Discipline's broken down on Occupied Island, as the poor grunt Ichikawa back-talks to his superior all the time. He tells his commander that, had they stayed in Japan, he'd be a general by now, but the commander comes back by noting that by now he'd be Emperor. All the officer really has left is the personal discipline of the samurai, which he improbably imparts to the recovering Doug. As our hero regains his strength, the Japanese teaches him some martial arts and shows him how to chop coconuts with a sword. With this comes a moral lesson: "It's not for you to learn how to fight," the officer says, "but learn how to live."

"Where I came from, learning how to fight was learning how to live," Doug replies. So while the Japs have fatalistically reconciled themselves to spending the rest of their lives on the island, Doug lets himself get captured by the Philippine Navy. Before you know it he's back in LA, still carrying the samurai sword his mentor gave him, i.e. armed for payback. Now it's his turn to wage a one-man guerrilla war on Morelli and Magee, who prove much less effective now that they command scores of goons than they were on the offensive. While Morelli instigated the whole affair, Magee ends up the final antagonist, holed up in a heavily guarded Mexican compound with Doug's wife and son held hostage as our hero blazes a trail of severed heads toward the final showdown.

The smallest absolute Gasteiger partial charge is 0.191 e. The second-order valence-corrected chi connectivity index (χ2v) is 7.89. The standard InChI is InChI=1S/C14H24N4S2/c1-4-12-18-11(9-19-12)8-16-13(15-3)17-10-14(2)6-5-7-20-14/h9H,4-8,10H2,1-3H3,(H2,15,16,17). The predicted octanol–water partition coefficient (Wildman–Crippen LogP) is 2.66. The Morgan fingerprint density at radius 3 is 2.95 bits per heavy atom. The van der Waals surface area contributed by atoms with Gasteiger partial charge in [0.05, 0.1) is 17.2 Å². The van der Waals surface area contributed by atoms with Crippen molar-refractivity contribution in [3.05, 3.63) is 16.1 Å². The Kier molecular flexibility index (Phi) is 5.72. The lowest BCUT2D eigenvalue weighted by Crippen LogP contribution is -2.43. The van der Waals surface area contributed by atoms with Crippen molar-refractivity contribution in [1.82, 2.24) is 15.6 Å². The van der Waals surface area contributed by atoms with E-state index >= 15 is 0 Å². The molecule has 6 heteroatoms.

Santiago is a master chef of cinematic junk food. He keeps things going at a good clip throughout, constantly intercutting between the villains' conquest of LA, Magee's menacing courtship of the now-jobless Mrs. Russell, and Doug's samurai training. He makes sure that not too much time passes without some action or bloodshed, and he knows to save the best (or worst) for last. He knows that the one thing that can top an hour's worth of machine-gun mayhem is some serious head-cutting. The effects are awful, of course, but Santiago builds enough momentum to get you caught up in the spirit of the exercise. When you're ready to see heads roll, heads will roll. What more can you ask from exploitation cinema? In this case, I have to give the Filipino filmmakers credit for a perhaps-unusually sympathetic portrayal of Japanese soldiers, and for an idiosyncratically sentimental soundtrack featuring a love theme sung by J. Kennedy and a cute motif for our Japanese friends.

Mill Creek Entertainment presents the film as Fighting Mad (with an obviously spliced-in title card a la Death Proof) in its 50-film Martial Arts box set. As you can see, the presentation leaves a bit to be desired, and it's a bit of a stretch to call this a martial arts film (or at least to put it alongside kung fu and ninja movies), but somehow this seems like the way that Death Force was meant to be seen. I wouldn't mind seeing a properly-restored DVD, but I can safely recommend this item to fans of Seventies trash as is.

1 comment:

dfordoom said...

I highly recommend Santiago's T.N.T. Jackson.